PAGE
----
Brian Eno would be proud.
2012, Feel Trip Records
8.0 / 10.0
After raising industry eyebrows at their successful SXSW show in 2010, Chicago’s YAWN have released a new EP, Happy Tears, showing off the progress they’ve made since last summer’s full album, Open Season, and subsequent tour with The Kooks and Mates of State. Prior to their celebrated appearance at SXSW, YAWN made their way to the forests of Germany in 2007 for the Taubertal Open Air Fest. After bleeding their earnings away hiring overpriced producers, the band were forced to learn the valuable philosophy of DIY, AKA self production, and their collaborative ambition has improved because of it. Where Open Season, may have experimented too much, Happy Tears breathes with a subtle maturity, knowing when to push and pull.
Album opener, “Ganymede” has a simple tribal beat, clattering rhythms, shimmering bells, hazy vocals and general dreamlike feel that sets the tone for much of the EP. Happy Tears greets the listener with a warm hippy hand and its technicolor gossamery orchestration, encompassing a faded yet content Sunday morning vibe. “Ganymede” falls with ease into the mesmerising beach sounds of “Take It With Me”, a song reminiscent of The Avalanches’ experimental jaunt.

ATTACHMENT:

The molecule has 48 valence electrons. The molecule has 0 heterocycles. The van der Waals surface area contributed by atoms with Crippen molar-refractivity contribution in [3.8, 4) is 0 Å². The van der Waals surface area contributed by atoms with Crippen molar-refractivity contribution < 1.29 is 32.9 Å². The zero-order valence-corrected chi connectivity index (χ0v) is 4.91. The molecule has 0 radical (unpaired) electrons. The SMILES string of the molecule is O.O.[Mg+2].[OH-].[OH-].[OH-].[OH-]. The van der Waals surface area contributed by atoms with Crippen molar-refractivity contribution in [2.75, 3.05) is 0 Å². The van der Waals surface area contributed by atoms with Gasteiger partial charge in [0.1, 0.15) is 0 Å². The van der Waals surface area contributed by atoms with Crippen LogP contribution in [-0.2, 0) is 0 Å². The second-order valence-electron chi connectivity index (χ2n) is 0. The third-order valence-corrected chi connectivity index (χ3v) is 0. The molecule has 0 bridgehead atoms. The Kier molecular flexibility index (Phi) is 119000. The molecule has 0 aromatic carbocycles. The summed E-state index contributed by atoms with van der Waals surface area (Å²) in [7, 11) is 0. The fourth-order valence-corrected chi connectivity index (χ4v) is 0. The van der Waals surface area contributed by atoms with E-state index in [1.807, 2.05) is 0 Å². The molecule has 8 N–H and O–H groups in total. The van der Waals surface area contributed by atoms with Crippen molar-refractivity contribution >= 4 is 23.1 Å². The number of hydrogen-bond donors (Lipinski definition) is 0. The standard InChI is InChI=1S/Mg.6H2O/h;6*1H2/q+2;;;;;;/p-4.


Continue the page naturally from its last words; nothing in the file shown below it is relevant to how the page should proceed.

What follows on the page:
The intoxicating and minimal “Momma’s Boy” travels into Yeasayer and Aphex Twin territory while maintaining YAWN’s identity. However, it’s the EP closer, “Yabis”, where you’ll find the most intrigue. Up until its finale, Happy Tears remained in the same mold of an obscure, cohesive dream. The initial robotic beat, electro synths, and clattering polyrhythms of “Yabis” could be mistaken for Hot Chip, but it soon morphs into an ambitious, psychedelic romp, infusing the best of electro-pop, and YAWN’s own tribal nature. It’s enough to make Brian Eno proud. Though the tracks can fall into an amorphous, nondescript groove, the four piece prove capable of melodies that their contemporaries would find hard to match, and the collaborative ambition found in Happy Tears shows a wealth of potential for the future.